Her Bravery Helped Shape The Civil Rights Era

woman wearing black and white floral dress walking inside dark room
Zain Murdock
April 28, 2024

 In 1963, the police killing of Cynthia Scott meant she’d never get to tell her side of the story. Black newspapers and witnesses spoke to a history of police corruption concerning sex work, suggesting Scott refused to pay protection money or sexual favors to avoid arrest. But when 22-year-old Barbara Jackson survived a beating that next year, she told her side.

Notorious Detroit cop Raymond Peterson had arrested and beaten her after a white client falsely accused her of stealing. Jackson then filed a complaint and asked the Michigan Chronicle to publish a photograph of her battered face.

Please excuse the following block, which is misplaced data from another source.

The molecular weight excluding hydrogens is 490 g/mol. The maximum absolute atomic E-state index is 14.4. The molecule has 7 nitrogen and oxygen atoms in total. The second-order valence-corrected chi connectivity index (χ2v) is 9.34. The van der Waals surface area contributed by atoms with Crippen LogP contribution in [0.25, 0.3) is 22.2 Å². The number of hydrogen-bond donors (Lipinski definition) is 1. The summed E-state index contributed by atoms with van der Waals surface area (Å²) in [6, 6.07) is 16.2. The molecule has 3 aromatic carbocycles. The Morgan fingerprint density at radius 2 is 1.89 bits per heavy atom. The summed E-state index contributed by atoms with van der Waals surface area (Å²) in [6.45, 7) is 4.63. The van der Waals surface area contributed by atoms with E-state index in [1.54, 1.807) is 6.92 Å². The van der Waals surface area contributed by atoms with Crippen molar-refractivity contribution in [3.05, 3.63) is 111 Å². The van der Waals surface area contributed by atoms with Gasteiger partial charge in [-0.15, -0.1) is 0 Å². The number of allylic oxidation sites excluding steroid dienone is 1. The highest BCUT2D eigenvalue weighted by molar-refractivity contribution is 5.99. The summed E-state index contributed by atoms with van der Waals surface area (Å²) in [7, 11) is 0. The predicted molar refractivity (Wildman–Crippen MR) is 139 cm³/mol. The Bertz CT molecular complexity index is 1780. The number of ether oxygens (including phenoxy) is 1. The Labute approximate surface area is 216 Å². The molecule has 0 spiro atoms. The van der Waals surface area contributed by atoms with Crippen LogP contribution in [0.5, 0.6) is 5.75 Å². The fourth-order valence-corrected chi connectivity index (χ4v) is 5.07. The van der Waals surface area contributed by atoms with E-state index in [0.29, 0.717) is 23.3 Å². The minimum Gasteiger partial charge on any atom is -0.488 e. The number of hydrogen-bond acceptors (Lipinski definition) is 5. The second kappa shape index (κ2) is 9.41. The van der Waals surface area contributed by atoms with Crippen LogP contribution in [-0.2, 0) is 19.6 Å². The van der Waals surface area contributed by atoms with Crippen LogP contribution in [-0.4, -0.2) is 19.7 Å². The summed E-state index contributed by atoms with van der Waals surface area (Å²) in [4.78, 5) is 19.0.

Whistleblowers faced deadly retaliation for challenging the system. But Jackson didn’t stop there. She filed another complaint with the FBI, and convinced the Michigan Civil Rights Commission to decide that Detroit police had violated her civil and constitutional rights.

Decades later, policing continues to harm Black sex workers. In New York, for example, 89% of 1,800 people accused of prostitution were nonwhite even though most of their clients were white men. Nationwide, police routinely harass and assault sex workers. Nationwide, Black trans women are especially criminalized for sex work based on appearance alone.

Fighting the exploitation of Black women shouldn’t stop no matter who’s behind it. And when we remember the Civil Rights era, the contribution of Black sex workers to the movement cannot be overlooked.

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